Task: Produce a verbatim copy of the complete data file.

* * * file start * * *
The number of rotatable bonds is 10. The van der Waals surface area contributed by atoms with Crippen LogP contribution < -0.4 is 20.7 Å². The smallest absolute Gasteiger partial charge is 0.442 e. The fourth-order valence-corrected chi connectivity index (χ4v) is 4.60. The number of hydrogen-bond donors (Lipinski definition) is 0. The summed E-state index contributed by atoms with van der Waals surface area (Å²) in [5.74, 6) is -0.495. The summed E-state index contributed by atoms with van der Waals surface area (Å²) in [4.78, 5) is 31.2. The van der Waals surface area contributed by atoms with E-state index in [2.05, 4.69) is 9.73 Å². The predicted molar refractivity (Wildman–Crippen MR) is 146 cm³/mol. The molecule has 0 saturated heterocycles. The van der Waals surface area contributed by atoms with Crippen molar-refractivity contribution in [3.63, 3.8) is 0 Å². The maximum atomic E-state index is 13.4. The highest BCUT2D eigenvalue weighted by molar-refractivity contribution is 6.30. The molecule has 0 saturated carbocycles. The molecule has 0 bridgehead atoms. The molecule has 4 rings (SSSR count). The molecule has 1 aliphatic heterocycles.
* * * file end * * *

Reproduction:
The number of rotatable bonds is 10. The van der Waals surface area contributed by atoms with Crippen LogP contribution < -0.4 is 20.7 Å². The smallest absolute Gasteiger partial charge is 0.442 e. The fourth-order valence-corrected chi connectivity index (χ4v) is 4.60. The number of hydrogen-bond donors (Lipinski definition) is 0. The summed E-state index contributed by atoms with van der Waals surface area (Å²) in [5.74, 6) is -0.495. The summed E-state index contributed by atoms with van der Waals surface area (Å²) in [4.78, 5) is 31.2. The van der Waals surface area contributed by atoms with E-state index in [2.05, 4.69) is 9.73 Å². The predicted molar refractivity (Wildman–Crippen MR) is 146 cm³/mol. The molecule has 0 saturated heterocycles. The van der Waals surface area contributed by atoms with Crippen molar-refractivity contribution in [3.63, 3.8) is 0 Å². The maximum atomic E-state index is 13.4. The highest BCUT2D eigenvalue weighted by molar-refractivity contribution is 6.30. The molecule has 0 saturated carbocycles. The molecule has 0 bridgehead atoms. The molecule has 4 rings (SSSR count). The molecule has 1 aliphatic heterocycles.